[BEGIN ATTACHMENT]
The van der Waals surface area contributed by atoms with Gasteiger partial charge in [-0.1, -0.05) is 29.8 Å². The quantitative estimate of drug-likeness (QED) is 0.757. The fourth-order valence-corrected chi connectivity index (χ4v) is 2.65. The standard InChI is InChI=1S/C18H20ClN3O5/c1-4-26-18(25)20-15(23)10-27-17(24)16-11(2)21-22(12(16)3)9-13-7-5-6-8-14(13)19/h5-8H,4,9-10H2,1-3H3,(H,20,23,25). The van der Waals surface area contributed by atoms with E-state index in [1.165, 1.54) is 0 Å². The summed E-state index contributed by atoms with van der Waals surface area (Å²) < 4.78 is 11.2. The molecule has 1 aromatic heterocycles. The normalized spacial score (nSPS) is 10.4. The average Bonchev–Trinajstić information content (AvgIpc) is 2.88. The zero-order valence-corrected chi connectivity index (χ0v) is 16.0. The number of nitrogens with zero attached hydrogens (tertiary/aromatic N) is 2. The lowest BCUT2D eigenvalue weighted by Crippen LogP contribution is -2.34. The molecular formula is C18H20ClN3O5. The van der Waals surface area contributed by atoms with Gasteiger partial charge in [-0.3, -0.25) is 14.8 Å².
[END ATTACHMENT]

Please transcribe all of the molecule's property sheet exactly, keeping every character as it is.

The van der Waals surface area contributed by atoms with Gasteiger partial charge in [-0.1, -0.05) is 29.8 Å². The quantitative estimate of drug-likeness (QED) is 0.757. The fourth-order valence-corrected chi connectivity index (χ4v) is 2.65. The standard InChI is InChI=1S/C18H20ClN3O5/c1-4-26-18(25)20-15(23)10-27-17(24)16-11(2)21-22(12(16)3)9-13-7-5-6-8-14(13)19/h5-8H,4,9-10H2,1-3H3,(H,20,23,25). The van der Waals surface area contributed by atoms with E-state index in [1.165, 1.54) is 0 Å². The summed E-state index contributed by atoms with van der Waals surface area (Å²) < 4.78 is 11.2. The molecule has 1 aromatic heterocycles. The normalized spacial score (nSPS) is 10.4. The average Bonchev–Trinajstić information content (AvgIpc) is 2.88. The zero-order valence-corrected chi connectivity index (χ0v) is 16.0. The number of nitrogens with zero attached hydrogens (tertiary/aromatic N) is 2. The lowest BCUT2D eigenvalue weighted by Crippen LogP contribution is -2.34. The molecular formula is C18H20ClN3O5. The van der Waals surface area contributed by atoms with Gasteiger partial charge in [-0.3, -0.25) is 14.8 Å².